Facebook and Instagram will allow transgender and non-binary users to flash their bare breasts — but women who were born female and who are eager to “free the nipple” are out of luck, according to Meta’s advisory board.
Meta’s Oversight Board — an independent body of experts which Meta CEO Mark Zuckerberg has called the company’s “Supreme Court” for content moderation and censorship policies — ordered Facebook and Instagram to lift a ban on images of topless women for anyone who identifies as transgender or non-binary, meaning they view themselves as neither male or female.
“The same image of female-presenting nipples would be prohibited if posted by a cisgender woman but permitted if posted by an individual self-identifying as non-binary,” the board noted in its decision.
A “cisgender” person is anyone who identifies as the sex or gender that they were assigned at birth.
The board cited a recent decision to overturn a ban on two Instagram posts by a couple that describes themselves as transgender and non-binary that posed topless but covered their nipples — only to have the post flagged by other users.
Meta banned the image, but the couple won their appeal and the photo was restored online.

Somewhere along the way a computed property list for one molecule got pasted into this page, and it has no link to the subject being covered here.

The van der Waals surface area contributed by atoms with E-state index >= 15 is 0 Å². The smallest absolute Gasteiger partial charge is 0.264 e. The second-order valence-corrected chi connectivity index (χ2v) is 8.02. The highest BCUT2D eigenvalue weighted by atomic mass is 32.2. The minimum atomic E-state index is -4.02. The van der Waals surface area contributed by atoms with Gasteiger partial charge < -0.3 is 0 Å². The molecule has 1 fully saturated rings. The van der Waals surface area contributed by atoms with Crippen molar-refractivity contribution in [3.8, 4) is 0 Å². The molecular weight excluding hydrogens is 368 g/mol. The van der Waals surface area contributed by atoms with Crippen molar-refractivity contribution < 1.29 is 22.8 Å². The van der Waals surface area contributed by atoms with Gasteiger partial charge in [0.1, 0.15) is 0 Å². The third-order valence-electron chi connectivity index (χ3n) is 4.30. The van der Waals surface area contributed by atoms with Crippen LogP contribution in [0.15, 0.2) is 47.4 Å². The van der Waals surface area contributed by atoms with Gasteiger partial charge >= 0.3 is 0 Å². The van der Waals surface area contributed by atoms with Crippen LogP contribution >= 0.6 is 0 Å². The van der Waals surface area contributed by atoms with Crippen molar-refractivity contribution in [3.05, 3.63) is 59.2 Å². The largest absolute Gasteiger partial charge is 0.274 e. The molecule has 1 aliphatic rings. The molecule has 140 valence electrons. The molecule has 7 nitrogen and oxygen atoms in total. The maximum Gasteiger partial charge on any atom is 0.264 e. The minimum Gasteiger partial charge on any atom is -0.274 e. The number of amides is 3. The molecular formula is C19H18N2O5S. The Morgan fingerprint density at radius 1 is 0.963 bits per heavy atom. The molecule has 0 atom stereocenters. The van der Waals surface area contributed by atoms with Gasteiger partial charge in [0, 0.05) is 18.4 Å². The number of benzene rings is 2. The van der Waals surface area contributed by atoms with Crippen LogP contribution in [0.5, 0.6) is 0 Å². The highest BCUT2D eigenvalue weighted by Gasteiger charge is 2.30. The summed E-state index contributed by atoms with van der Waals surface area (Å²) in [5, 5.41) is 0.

Meta will rely on “human reviewers” who will be tasked with “quickly assess[ing] both a user’s sex, as this policy applies to ‘female nipples,’ and their gender identity,” the board said.
The proposed change is in response to complaints that the old policy discriminated against gender-fluid users.
The board added that there will be “additional nipple-related exceptions based on contexts of protest, birth giving, after birth, and breastfeeding which it did not examine here, but also must be assessed.”
A spokesperson for Meta told The Post: “We welcome the board’s decision in this case.”
“We had reinstated this content prior to the decision, recognizing that it should not have been taken down,” the spokesperson said of the post by the American couple.
“We are constantly evaluating our policies to help make our platforms safer for everyone.”
The rep added: “We know more can be done to support the LGBTQ+ community, and that means working with experts and LGBTQ+ advocacy organizations on a range of issues and product improvements.”
Facebook has in years past been accused of oversexualizing breasts.
In 2013, the social media site took down clips from a documentary called “Free the Nipple” about the movement to allow for female toplessness in public.
The film gained a following and was endorsed by celebrities including Miley Cyrus, Rumer Willis, Cara Delevingne, and Nico Tortorella.
Michel R. Huff, a Los Angeles-based attorney who was formerly a lesbian and who has transitioned to being a man, argues that Meta’s new policy poses a violation of Equal Protection Clause under the Fourteenth Amendment.
“Cis women’s breasts have been sexualized. However, breasts are not sex objects. They are to feed children, the original purpose for breasts,” Huff told The Post. “When balancing the interests of anyone’s equal rights against another’s potential lascivious outbursts, our individual rights and liberties must trump, or we face a slippery slope to diminishing other legal protections.”
The Post has sought additional comment from the Oversight Board.